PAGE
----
According to WHO (2021), 3 million deaths per year are due to harmful use of alcohol and as far as I know, no deaths per year are attributed to NOT drinking alcohol. Sounds like a win for the alcohol abstainers, but not so fast, there are people who live very long and healthy lives whilst enjoying alcohol, what about them?
People living in so-called ‘blue zones’ around the world have some of the healthiest and oldest people in the world, and these people often drink regularly, if not daily, as part of their culture. Go figure! This may be due to a moderate intake of red wine, which is high in antioxidant polyphenols and a culture based around social drinking and sharing meals instead of binge drinking.
Additionally some evidence shows that alcohol abstainers do not live as long as low alcohol drinkers. That being said, the populations more likely to drink alcohol globally are the high socio-economic populations who tend to have longer life expectancies anyway due to better healthcare, education and opportunities. This doesn’t mean that it’s the alcohol helping them to live longer.
Another thing that can skew our view of the life expectancy of alcohol abstainers is that this group typically also includes prior alcohol users and abusers which is linked to unhealthy behaviours that could reduce life span before they became alcohol abstinent.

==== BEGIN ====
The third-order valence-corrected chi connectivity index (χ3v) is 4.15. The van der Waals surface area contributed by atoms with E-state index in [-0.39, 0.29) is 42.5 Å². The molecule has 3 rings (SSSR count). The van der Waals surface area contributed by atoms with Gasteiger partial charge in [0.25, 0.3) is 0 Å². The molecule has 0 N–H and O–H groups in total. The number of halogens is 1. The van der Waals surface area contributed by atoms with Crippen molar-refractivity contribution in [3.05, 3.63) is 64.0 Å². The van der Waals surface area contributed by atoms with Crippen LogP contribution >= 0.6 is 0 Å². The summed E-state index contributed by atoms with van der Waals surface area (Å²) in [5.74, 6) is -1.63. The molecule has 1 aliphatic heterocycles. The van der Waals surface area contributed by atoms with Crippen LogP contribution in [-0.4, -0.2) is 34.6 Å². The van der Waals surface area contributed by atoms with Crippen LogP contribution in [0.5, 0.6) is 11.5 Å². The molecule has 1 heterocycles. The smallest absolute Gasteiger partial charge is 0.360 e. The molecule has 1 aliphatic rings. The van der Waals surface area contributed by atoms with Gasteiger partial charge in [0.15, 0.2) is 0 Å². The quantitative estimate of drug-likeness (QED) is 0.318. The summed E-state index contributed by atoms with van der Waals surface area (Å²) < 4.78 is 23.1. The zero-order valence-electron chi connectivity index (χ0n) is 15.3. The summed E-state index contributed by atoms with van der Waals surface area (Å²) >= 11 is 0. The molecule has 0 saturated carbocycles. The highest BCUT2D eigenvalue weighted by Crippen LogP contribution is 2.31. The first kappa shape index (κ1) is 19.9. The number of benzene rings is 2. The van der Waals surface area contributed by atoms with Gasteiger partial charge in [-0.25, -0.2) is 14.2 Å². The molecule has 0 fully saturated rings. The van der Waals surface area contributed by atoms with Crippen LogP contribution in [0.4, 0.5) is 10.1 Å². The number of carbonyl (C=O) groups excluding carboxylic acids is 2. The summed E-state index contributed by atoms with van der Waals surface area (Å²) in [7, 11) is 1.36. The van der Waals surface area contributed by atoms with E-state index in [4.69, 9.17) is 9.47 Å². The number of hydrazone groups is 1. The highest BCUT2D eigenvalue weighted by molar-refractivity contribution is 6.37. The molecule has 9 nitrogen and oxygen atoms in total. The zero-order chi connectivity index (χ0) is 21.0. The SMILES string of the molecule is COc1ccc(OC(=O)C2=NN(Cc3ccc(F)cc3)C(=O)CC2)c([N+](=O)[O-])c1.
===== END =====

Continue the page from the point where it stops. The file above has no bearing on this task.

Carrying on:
It turns out that those without a history of drinking have a life expectancy similar to that of low alcohol consumers (5). Meaning that in all likelihood alcohol doesn’t make you live longer but it can be part of a healthy lifestyle in small amounts, and not necessarily shorten your life.
Ultimately your life expectancy and quality of life is affected by so much more than just how much alcohol you decide to drink. It is a good idea for your health and longevity to abstain from or limit alcohol intake whilst also tackling other hugely important lifestyle behaviours.